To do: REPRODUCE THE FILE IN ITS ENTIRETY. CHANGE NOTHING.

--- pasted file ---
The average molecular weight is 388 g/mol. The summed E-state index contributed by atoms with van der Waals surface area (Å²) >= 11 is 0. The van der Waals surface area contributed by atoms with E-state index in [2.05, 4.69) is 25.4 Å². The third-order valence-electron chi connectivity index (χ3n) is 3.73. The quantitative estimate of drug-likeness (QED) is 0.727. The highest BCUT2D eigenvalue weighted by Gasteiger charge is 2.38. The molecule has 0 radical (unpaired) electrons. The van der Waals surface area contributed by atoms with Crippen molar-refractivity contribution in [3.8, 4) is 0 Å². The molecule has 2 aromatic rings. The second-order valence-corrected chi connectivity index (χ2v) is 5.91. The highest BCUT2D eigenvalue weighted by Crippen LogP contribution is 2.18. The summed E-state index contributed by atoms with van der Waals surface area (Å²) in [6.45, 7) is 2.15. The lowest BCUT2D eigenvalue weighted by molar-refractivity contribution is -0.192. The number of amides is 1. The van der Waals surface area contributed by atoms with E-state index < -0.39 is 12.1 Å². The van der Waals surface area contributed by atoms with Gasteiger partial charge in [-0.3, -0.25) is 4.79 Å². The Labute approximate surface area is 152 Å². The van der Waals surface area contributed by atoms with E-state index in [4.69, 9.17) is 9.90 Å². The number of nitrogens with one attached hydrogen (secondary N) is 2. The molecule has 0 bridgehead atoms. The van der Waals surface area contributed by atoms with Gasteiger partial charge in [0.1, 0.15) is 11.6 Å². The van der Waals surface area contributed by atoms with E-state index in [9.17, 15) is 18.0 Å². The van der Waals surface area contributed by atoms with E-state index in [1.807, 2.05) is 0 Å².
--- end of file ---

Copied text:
The average molecular weight is 388 g/mol. The summed E-state index contributed by atoms with van der Waals surface area (Å²) >= 11 is 0. The van der Waals surface area contributed by atoms with E-state index in [2.05, 4.69) is 25.4 Å². The third-order valence-electron chi connectivity index (χ3n) is 3.73. The quantitative estimate of drug-likeness (QED) is 0.727. The highest BCUT2D eigenvalue weighted by Gasteiger charge is 2.38. The molecule has 0 radical (unpaired) electrons. The van der Waals surface area contributed by atoms with Crippen molar-refractivity contribution in [3.8, 4) is 0 Å². The molecule has 2 aromatic rings. The second-order valence-corrected chi connectivity index (χ2v) is 5.91. The highest BCUT2D eigenvalue weighted by Crippen LogP contribution is 2.18. The summed E-state index contributed by atoms with van der Waals surface area (Å²) in [6.45, 7) is 2.15. The lowest BCUT2D eigenvalue weighted by molar-refractivity contribution is -0.192. The number of amides is 1. The van der Waals surface area contributed by atoms with E-state index < -0.39 is 12.1 Å². The van der Waals surface area contributed by atoms with Gasteiger partial charge in [-0.3, -0.25) is 4.79 Å². The Labute approximate surface area is 152 Å². The van der Waals surface area contributed by atoms with E-state index in [4.69, 9.17) is 9.90 Å². The number of nitrogens with one attached hydrogen (secondary N) is 2. The molecule has 0 bridgehead atoms. The van der Waals surface area contributed by atoms with Gasteiger partial charge in [0.1, 0.15) is 11.6 Å². The van der Waals surface area contributed by atoms with E-state index in [9.17, 15) is 18.0 Å². The van der Waals surface area contributed by atoms with E-state index in [1.807, 2.05) is 0 Å².